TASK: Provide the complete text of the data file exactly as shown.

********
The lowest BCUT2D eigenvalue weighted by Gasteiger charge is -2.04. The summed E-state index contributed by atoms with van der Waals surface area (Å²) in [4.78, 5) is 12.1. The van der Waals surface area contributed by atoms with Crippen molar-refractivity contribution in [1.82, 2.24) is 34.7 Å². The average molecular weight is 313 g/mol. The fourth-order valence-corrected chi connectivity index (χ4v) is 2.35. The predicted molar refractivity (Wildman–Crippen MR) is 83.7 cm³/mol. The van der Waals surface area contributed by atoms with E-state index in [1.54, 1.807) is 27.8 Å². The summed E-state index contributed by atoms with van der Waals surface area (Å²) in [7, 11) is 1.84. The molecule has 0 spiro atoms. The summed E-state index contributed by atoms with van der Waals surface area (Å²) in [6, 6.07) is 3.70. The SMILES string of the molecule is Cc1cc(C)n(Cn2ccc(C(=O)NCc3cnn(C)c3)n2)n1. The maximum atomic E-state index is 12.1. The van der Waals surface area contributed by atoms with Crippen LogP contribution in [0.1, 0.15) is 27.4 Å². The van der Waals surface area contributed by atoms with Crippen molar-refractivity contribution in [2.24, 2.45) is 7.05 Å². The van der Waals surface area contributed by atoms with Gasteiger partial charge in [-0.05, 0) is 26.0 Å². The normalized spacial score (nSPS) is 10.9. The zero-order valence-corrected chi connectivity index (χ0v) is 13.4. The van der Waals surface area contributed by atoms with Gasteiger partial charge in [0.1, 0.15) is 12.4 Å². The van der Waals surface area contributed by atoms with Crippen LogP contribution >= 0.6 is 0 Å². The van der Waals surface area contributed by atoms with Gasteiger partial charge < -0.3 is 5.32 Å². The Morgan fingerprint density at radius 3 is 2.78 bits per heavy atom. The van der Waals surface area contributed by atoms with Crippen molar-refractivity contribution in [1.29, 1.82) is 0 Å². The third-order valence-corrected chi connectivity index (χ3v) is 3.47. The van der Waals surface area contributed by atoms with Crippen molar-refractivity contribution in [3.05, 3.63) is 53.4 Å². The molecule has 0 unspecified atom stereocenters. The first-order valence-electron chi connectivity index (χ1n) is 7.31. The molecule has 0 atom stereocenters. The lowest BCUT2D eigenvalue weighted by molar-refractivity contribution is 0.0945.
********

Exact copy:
The lowest BCUT2D eigenvalue weighted by Gasteiger charge is -2.04. The summed E-state index contributed by atoms with van der Waals surface area (Å²) in [4.78, 5) is 12.1. The van der Waals surface area contributed by atoms with Crippen molar-refractivity contribution in [1.82, 2.24) is 34.7 Å². The average molecular weight is 313 g/mol. The fourth-order valence-corrected chi connectivity index (χ4v) is 2.35. The predicted molar refractivity (Wildman–Crippen MR) is 83.7 cm³/mol. The van der Waals surface area contributed by atoms with E-state index in [1.54, 1.807) is 27.8 Å². The summed E-state index contributed by atoms with van der Waals surface area (Å²) in [7, 11) is 1.84. The molecule has 0 spiro atoms. The summed E-state index contributed by atoms with van der Waals surface area (Å²) in [6, 6.07) is 3.70. The SMILES string of the molecule is Cc1cc(C)n(Cn2ccc(C(=O)NCc3cnn(C)c3)n2)n1. The maximum atomic E-state index is 12.1. The van der Waals surface area contributed by atoms with Crippen LogP contribution in [0.1, 0.15) is 27.4 Å². The van der Waals surface area contributed by atoms with Crippen molar-refractivity contribution in [2.24, 2.45) is 7.05 Å². The van der Waals surface area contributed by atoms with Gasteiger partial charge in [-0.05, 0) is 26.0 Å². The normalized spacial score (nSPS) is 10.9. The zero-order valence-corrected chi connectivity index (χ0v) is 13.4. The van der Waals surface area contributed by atoms with Gasteiger partial charge in [0.1, 0.15) is 12.4 Å². The van der Waals surface area contributed by atoms with Crippen LogP contribution >= 0.6 is 0 Å². The van der Waals surface area contributed by atoms with Gasteiger partial charge < -0.3 is 5.32 Å². The Morgan fingerprint density at radius 3 is 2.78 bits per heavy atom. The van der Waals surface area contributed by atoms with Crippen molar-refractivity contribution in [1.29, 1.82) is 0 Å². The third-order valence-corrected chi connectivity index (χ3v) is 3.47. The van der Waals surface area contributed by atoms with Crippen molar-refractivity contribution in [3.05, 3.63) is 53.4 Å². The molecule has 0 unspecified atom stereocenters. The first-order valence-electron chi connectivity index (χ1n) is 7.31. The molecule has 0 atom stereocenters. The lowest BCUT2D eigenvalue weighted by molar-refractivity contribution is 0.0945.